Laura Gosse, known as Sylvia Gosse, was perhaps the most important of the women artists who worked closely with Walter Sickert, and were inspired by his example. Born in 1881 to the Victorian novelist Edmund Gosse and landscape painter Nellie Epps, she grew up in a formidable cultural circle.
Her interest in painting developed while she was at school in France. She later studied at St John's Wood School of Art and the Royal Academy Schools (1903-6). She met Walter Sickert in 1908 when she attended his etching classes at Westminster School of Art. By the following year he had become a family friend and she began to work alongside him at Rowlandson House, first as a pupil and then as a teacher (1909-14).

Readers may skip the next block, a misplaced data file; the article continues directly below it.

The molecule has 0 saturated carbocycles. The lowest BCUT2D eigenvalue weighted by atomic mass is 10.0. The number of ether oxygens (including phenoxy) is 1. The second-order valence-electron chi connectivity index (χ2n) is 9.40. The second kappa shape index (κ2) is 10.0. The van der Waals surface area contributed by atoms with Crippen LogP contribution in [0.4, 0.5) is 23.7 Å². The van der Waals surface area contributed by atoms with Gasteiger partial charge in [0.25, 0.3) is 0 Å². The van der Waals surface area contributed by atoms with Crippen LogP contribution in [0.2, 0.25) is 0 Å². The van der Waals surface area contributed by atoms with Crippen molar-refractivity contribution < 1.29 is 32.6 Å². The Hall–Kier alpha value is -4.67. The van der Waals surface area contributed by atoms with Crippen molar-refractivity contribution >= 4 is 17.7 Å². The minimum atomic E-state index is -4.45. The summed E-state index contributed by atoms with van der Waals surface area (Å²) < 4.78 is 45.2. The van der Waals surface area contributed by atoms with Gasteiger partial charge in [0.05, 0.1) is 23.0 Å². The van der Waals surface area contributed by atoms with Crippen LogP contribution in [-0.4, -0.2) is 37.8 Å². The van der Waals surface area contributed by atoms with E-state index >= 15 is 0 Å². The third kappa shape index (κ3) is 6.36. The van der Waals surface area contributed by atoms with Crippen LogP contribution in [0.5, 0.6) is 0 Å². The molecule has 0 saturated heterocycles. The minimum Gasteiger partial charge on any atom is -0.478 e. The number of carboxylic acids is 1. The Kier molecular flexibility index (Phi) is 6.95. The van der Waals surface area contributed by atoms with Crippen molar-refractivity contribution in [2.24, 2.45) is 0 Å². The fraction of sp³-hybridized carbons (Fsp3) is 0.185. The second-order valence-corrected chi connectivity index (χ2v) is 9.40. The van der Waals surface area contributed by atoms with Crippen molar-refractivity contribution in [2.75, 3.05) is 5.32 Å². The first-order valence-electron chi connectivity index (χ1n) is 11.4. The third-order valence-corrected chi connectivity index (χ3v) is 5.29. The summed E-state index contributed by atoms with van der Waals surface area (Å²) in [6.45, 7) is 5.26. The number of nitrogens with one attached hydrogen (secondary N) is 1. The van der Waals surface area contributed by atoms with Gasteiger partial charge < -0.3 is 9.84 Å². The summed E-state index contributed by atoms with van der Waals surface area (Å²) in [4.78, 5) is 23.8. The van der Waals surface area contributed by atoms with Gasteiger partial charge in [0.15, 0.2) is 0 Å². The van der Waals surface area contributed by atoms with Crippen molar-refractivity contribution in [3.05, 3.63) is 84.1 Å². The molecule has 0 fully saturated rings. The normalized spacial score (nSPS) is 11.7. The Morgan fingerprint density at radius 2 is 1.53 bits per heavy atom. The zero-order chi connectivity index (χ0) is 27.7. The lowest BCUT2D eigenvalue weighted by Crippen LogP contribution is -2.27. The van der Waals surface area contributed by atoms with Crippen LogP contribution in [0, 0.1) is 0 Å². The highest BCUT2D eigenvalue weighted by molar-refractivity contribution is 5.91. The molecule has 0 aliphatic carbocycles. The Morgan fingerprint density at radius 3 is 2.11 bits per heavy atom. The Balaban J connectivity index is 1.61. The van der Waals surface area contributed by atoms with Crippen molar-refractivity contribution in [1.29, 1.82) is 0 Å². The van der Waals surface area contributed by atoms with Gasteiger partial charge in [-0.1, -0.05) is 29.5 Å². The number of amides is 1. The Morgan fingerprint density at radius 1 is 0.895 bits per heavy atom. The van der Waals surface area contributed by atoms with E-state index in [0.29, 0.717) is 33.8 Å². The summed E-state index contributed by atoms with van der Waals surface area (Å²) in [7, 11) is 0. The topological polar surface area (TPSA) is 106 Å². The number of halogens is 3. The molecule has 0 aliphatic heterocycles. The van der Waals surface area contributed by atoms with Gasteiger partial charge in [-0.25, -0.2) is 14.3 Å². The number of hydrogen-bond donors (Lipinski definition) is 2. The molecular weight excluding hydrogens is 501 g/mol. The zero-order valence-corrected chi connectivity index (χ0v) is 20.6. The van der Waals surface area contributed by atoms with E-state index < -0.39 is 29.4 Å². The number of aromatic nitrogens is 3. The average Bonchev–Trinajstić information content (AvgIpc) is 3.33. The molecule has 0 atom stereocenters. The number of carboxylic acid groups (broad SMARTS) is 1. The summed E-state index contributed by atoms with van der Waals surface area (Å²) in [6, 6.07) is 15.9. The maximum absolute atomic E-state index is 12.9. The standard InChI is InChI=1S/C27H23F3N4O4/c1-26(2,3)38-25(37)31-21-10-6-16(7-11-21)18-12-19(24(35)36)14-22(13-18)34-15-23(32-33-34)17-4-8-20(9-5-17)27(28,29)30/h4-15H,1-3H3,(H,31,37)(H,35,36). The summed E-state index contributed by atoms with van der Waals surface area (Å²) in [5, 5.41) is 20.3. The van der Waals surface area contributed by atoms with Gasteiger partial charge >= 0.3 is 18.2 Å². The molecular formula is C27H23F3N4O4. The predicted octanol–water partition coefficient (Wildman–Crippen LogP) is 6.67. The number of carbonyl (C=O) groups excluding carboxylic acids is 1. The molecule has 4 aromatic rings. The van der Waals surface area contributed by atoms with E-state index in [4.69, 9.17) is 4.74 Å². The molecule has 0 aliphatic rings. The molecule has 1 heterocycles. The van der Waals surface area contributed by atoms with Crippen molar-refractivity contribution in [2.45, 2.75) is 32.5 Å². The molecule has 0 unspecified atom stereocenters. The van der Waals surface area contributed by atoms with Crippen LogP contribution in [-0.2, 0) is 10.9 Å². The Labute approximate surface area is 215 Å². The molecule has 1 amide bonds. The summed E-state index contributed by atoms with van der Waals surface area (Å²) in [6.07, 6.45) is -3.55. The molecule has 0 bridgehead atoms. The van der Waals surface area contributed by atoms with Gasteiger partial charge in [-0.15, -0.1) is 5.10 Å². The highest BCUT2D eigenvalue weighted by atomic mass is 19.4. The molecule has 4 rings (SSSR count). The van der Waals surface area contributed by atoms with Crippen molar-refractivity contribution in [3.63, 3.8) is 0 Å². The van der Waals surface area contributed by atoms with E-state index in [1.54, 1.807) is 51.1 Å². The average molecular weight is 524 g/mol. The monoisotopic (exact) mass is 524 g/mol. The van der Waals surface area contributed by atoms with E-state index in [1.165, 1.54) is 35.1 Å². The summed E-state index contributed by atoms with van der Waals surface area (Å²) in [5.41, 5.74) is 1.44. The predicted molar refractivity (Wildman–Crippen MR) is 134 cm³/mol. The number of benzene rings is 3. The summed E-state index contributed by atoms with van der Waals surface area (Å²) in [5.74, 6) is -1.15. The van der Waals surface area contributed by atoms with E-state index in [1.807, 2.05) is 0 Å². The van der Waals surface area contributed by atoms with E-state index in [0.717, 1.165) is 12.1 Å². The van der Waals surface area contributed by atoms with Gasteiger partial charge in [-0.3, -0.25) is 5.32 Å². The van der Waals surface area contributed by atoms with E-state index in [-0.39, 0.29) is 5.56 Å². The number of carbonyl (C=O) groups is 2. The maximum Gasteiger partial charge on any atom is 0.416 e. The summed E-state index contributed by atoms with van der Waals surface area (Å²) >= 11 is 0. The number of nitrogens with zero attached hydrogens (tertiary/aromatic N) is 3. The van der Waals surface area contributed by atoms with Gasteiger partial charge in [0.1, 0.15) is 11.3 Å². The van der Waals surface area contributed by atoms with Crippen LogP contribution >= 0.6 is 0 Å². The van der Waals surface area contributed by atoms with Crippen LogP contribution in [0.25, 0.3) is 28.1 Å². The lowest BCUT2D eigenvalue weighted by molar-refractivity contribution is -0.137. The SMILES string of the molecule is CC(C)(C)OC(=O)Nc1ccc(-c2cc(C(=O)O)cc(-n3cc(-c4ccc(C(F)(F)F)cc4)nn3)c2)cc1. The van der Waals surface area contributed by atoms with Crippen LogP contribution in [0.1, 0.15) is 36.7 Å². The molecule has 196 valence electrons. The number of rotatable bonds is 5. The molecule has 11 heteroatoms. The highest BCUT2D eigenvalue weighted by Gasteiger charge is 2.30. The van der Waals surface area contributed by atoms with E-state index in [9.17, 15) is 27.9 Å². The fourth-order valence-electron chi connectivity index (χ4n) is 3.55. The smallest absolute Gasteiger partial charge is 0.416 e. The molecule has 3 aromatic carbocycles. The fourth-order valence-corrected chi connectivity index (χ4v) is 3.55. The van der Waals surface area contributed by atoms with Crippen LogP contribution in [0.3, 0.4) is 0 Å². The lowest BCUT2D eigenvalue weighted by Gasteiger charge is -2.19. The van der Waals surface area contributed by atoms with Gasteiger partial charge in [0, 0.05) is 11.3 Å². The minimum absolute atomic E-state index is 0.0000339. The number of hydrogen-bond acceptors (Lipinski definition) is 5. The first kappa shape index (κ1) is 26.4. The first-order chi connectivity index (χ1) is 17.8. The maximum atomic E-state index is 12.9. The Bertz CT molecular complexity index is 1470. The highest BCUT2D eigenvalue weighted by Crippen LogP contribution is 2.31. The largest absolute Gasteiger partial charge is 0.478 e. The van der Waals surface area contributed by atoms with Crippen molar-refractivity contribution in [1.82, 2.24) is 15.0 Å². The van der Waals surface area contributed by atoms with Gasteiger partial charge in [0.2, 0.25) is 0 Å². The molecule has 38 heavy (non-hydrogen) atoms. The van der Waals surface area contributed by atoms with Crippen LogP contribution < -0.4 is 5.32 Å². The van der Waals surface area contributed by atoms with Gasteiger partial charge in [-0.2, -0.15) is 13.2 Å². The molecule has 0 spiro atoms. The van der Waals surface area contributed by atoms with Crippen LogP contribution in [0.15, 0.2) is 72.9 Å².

Like Sickert, Gosse used photographs as a starting point for her pictures and her style and subject matter were greatly influenced by his. In 1914 Gosse was admitted to the Camden Town Group, formed by Sickert and his contemporaries, with whom she continued to work closely. Her work is represented in the collections of the Tate Gallery, National Portrait Gallery,Victoria and Albert Museum, Fitzwilliam Museum and elsewhere.